“[23]. The existing kitchen and the new WC are in a part of the church building which is completely separated by a wooden wall from the rest of the church. Changing its use will have very little effect on the significance of this part of the church building…

“[24]. The north aisle of the church clearly has moderate significance as it is part of the main body of the church. However, the proposed new kitchenette is in a corner of the church which is not really visible to the congregation during services as they face the other way..

“[26]. For the reasons given by the DAC, I am entirely satisfied that the moderate harm to the significance of this Grade I listed church building is clearly outweighed by the benefits that the revised proposals will bring for the future viability, life and mission of the church…

“[28]. On the evidence, and for the reasons set out above, weighing the resulting harm to the church building against the benefits of the proposals, the balance clearly comes down in favour of approving the petitioners’ proposals and granting this petition”

 [Re St. Mary the Virgin Charlbury [2021] ECC Oxf 10] [Top of section] [Top of post]

Re St. George Newcastle [2021] ECC New 3 The petitioners sought an amendment to the judgment in Re St. George Newcastle [2020] ECC New 2, which related to an extension to the north-east corner of the church and works in the churchyard [1, 2]. One  conditions of that judgment was that no work should commence until all necessary funding was in place [4].  Restrictions imposed since the outbreak of the Covid pandemic in 2020 had restricted the ability of the petitioners to engage in fundraising activities.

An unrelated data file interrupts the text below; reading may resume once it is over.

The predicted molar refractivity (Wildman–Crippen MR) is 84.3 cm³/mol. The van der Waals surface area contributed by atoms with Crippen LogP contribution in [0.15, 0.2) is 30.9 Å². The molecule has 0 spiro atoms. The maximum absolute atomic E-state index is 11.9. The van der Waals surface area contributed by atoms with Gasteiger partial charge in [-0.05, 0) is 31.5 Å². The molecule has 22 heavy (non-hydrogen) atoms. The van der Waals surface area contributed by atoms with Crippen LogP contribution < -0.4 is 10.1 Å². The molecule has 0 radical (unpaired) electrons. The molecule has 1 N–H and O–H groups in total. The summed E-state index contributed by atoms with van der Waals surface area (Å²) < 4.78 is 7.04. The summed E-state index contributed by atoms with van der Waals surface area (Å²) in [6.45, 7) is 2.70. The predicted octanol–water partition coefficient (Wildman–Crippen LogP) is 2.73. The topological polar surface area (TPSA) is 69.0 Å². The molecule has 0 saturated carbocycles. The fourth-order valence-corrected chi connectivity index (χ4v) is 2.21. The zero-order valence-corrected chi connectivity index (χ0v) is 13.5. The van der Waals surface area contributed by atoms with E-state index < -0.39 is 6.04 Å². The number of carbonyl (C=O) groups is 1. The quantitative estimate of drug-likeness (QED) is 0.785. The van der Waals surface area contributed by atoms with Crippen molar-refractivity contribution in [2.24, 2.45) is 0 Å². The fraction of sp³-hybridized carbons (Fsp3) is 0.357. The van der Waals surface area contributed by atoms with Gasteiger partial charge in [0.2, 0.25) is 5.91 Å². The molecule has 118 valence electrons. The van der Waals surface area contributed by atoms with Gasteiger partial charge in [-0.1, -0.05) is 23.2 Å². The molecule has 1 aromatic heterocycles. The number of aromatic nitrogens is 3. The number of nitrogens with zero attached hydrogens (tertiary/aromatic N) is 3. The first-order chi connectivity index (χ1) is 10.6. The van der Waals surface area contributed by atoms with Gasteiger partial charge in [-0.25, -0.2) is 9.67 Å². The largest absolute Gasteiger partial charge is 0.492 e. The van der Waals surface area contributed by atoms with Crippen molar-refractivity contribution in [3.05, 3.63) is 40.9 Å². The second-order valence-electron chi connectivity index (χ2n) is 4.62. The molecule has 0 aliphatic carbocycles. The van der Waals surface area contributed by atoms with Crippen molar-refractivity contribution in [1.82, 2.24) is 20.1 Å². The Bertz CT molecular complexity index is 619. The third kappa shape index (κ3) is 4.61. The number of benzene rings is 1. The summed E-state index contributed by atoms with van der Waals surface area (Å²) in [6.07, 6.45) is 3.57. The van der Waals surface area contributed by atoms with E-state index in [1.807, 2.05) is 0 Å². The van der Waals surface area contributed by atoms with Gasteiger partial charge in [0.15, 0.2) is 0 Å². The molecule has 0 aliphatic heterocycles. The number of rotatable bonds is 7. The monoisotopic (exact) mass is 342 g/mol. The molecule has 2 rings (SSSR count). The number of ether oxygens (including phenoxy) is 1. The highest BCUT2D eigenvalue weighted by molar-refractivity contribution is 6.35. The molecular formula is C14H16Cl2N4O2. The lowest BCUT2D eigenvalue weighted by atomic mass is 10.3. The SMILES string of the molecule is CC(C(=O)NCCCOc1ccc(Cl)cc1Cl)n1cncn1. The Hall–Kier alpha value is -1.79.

“[5]. The issue that now arises, with the imminent expiry of the secular planning permission, is that “all proper funding” is not in place leading the petitioners to ask the court to relax that condition. Simultaneously, consideration is being given to submit an application to the local authority for an extension to the planning permission that will expire on 28 February 2022, albeit if they commence the works before that date…an extension may not strictly be required.”

The petitioners therefore requested that the condition concerning funding should be relaxed. Details of the current situation were requested by the Chancellor [10], to which “a member of whole site plan committee member” responded on behalf of the original petitioners and a new church warden [11]. The Chancellor commented:

“[12]. …the court is simply not satisfied that in respect of the main project, from such a low financial base, it would be proper to grant the petitioners the relief they seek; …to lift the condition as to funds being in place before work commences, whilst it cannot be said that this may never be permitted, there must be a balance to be struck in terms of there being a reasonable proportion of the funds available before embarking on the intended work.

It is not persuaded that the device of beginning the work in a very modest way is a proper basis for this court, in effect, to extend the civil permission granted by the planning authority and, particularly in uncertain times, it exposes the petitioners and, more importantly the parish, to exactly the situation against which Duff Ch. [the Chancellor at the time of the earlier judgment] was seeking legislate.”

The Chancellor concluded:

“[19]. The court accepts that circumstances have been wholly unprecedented since the judgment was given in April 2020. For the reasons given: